The artwork on this note card was created by 5768 WRJ Art Calendar artist Césan d’Ornellas Levine.
“I need you to show up in Trenton.” Those eight simple words are how it all started. In 2006, State Senator Loretta Weinberg shared these words with a group of New Jersey Reform Jews at the URJ Biennial. She was reflecting on the Reform Movement’s values of welcoming the stranger and helping the most vulnerable in our communities. Senator Weinberg said that if putting these values into practice was what we desired in New Jersey, then we needed to be present at the State Capitol. We had to build relationships with our state legislators and find partners who were advocating for a more just...Read More
Kathryn and I began our social justice journeys with the URJ. We grew up in NFTY and attended URJ summer camps, we served on the NFTY North American Board, and we currently sit on the Commission on Social Action. Alongside the URJ, we’ve learned to organize communities, build coalitions, and speak truth to power.
Our Jewish tradition called us to pursue a more whole and just world, but we knew that we could never accomplish it alone. In the aftermath of the Tree of Life shooting in Pittsburgh, Kathryn recognized that the only way to create change was to do it in partnership with...Read More
These days, it seems as though a new crisis erupts in the United States every month. The COVID-19 pandemic engulfed the country in early March but was followed weeks later by a sudden rise in public awareness regarding police brutality against Black people.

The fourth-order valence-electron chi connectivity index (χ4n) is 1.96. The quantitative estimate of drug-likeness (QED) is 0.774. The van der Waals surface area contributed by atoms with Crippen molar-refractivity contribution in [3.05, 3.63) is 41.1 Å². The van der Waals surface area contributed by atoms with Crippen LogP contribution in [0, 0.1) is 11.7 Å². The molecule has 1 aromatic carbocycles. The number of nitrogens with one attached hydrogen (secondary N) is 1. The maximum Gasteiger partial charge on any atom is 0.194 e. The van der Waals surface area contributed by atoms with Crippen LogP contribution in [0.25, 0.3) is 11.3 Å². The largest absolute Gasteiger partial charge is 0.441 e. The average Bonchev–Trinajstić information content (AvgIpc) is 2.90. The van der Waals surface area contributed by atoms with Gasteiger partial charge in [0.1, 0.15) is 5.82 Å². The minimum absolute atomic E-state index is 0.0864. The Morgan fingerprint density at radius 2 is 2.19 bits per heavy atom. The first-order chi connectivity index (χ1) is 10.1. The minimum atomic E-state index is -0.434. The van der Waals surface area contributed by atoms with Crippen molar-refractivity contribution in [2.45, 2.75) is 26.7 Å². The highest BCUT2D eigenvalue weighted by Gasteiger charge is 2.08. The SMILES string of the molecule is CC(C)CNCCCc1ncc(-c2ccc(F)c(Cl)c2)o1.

As the Religious Action Center’s legislative staffer responsible for health care policy, I had been immersed in the Reform Movement’s COVID-19 response since March and was admittedly caught off guard when the news shifted almost entirely to police violence in late spring. I thought to myself...Read More
Voting is power. It holds our elected officials accountable and is also a mitzvah (commandment or good deed). Rabbi Hillel taught, “Do not separate yourself from the community” (Avot 2:4). But what happens when people aren’t counted, and their votes are taken away?
Every voice matters, and every vote should, too – but in many places across the U.S., restrictive laws and practices disproportionately keep People of Color from voting.
As someone who is too young to vote, I am motivated to ensure that everyone who is eligible to exercise this right does so. I live in a...Read More
This moment requires a strong moral voice.
The Union for Reform Judaism and Central Conference of American Rabbis have undergone a process with our respective leadership, listened to experts, worked closely with our beloved Israeli Movement, our partners at the Israel Movement for Reform & Progressive Judaism (IMPJ) and the Israel Religious Action Center (IRAC), and consulted with leaders across North America.
As a Movement that puts Ahavat Yisrael as one of its highest values and with our deep commitment to Israel as both a Jewish and democratic state, we must strongly...Read More